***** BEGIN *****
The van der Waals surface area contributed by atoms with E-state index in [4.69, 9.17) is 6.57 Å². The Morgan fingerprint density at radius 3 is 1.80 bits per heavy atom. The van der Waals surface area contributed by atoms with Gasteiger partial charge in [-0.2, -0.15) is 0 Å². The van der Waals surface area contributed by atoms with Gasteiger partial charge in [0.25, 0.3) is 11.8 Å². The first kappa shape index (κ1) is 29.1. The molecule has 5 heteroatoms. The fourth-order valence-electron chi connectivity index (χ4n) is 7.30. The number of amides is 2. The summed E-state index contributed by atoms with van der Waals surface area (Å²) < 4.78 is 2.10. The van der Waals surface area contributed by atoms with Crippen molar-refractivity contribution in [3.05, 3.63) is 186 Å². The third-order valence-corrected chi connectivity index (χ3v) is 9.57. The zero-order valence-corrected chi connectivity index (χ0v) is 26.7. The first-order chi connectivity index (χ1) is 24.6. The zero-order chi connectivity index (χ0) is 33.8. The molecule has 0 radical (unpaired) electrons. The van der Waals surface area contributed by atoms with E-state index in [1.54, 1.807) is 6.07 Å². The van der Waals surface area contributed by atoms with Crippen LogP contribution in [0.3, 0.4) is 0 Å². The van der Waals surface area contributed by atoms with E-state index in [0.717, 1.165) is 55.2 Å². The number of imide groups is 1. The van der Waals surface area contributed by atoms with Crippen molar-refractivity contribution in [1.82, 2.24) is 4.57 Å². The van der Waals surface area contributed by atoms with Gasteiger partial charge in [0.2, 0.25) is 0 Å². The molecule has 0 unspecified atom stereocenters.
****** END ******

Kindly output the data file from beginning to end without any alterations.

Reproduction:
The van der Waals surface area contributed by atoms with E-state index in [4.69, 9.17) is 6.57 Å². The Morgan fingerprint density at radius 3 is 1.80 bits per heavy atom. The van der Waals surface area contributed by atoms with Gasteiger partial charge in [-0.2, -0.15) is 0 Å². The van der Waals surface area contributed by atoms with Gasteiger partial charge in [0.25, 0.3) is 11.8 Å². The first kappa shape index (κ1) is 29.1. The molecule has 5 heteroatoms. The fourth-order valence-electron chi connectivity index (χ4n) is 7.30. The number of amides is 2. The summed E-state index contributed by atoms with van der Waals surface area (Å²) < 4.78 is 2.10. The van der Waals surface area contributed by atoms with Crippen molar-refractivity contribution in [3.05, 3.63) is 186 Å². The third-order valence-corrected chi connectivity index (χ3v) is 9.57. The zero-order valence-corrected chi connectivity index (χ0v) is 26.7. The first-order chi connectivity index (χ1) is 24.6. The zero-order chi connectivity index (χ0) is 33.8. The molecule has 0 radical (unpaired) electrons. The van der Waals surface area contributed by atoms with E-state index in [1.54, 1.807) is 6.07 Å². The van der Waals surface area contributed by atoms with Crippen LogP contribution in [0.3, 0.4) is 0 Å². The van der Waals surface area contributed by atoms with E-state index in [0.717, 1.165) is 55.2 Å². The number of imide groups is 1. The van der Waals surface area contributed by atoms with Crippen molar-refractivity contribution in [1.82, 2.24) is 4.57 Å². The van der Waals surface area contributed by atoms with Gasteiger partial charge in [0.2, 0.25) is 0 Å². The molecule has 0 unspecified atom stereocenters.